A tiny Florida beach town is rebuilding after a hurricane. Is it becoming a preserve of the rich?
TALLAHASSEE, Fla. — You can’t miss the white, white, white sand of the shores of Port St. Lucie. You can’t miss the brightly colored houses and the bright blue skies. You can’t miss anything.
But you can’t forget the devastation.
A massive hurricane roared through in 2005 and took out most of the structure out here, leaving the white-marble town nearly devoid of residents. It left nothing but bare, gray pavement.
And a bare, gray sidewalk for hundreds of people to walk on. It was a ghost town.
Today, almost a year to the day after the hurricane, the people of Port St. Lucie are about to take another hit. They are going to have a new beach, a new town, a new building where all those who were homeless before will be moving in.
This is the town that was left over from the massive storm, one that could have been any other city of any other place. For a little town, that is no small feat.
It’s a town just off Interstate 95, with a population of about 350. It sits along the eastern tip of the Treasure Coast, where the sun sets behind a wall of sugar-white condos and the moon rises behind it, a wall of empty houses. Only the beach remains, its beaches filled with the plastic bags and beach umbrellas of tourists who came to see the waves crash into the sand. The town itself is not what it used to be.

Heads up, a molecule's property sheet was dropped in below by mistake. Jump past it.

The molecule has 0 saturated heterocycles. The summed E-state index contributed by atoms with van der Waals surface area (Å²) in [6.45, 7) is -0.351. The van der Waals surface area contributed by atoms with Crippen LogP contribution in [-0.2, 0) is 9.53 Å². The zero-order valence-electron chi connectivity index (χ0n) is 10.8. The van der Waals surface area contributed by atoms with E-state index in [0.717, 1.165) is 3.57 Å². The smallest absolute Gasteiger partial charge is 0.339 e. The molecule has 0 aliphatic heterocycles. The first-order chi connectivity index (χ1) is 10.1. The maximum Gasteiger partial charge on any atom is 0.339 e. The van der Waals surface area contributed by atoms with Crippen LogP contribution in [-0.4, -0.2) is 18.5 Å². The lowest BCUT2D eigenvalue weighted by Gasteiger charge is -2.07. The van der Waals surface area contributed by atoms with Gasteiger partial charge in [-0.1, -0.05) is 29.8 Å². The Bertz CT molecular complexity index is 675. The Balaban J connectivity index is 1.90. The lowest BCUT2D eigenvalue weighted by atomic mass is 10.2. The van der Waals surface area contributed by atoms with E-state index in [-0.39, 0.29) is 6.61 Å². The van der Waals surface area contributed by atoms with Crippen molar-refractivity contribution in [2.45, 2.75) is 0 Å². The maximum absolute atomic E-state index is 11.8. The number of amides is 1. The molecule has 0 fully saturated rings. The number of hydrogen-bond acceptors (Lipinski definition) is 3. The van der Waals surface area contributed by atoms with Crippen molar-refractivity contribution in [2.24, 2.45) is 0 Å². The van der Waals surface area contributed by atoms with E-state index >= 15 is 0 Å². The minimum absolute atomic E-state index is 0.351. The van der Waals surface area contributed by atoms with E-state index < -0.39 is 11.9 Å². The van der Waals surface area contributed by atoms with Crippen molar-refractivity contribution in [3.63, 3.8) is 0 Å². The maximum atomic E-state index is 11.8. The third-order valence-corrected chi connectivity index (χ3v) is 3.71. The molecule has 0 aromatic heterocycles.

“It took nearly everything down,” said the retired engineer whose home overlooks the beach. “We’re trying to start over.”
It’s a kind of rebirth that could be the end of the end for many a place that’s seen better days. Like the town of St. Lucie, which is now becoming known for its status as a hub for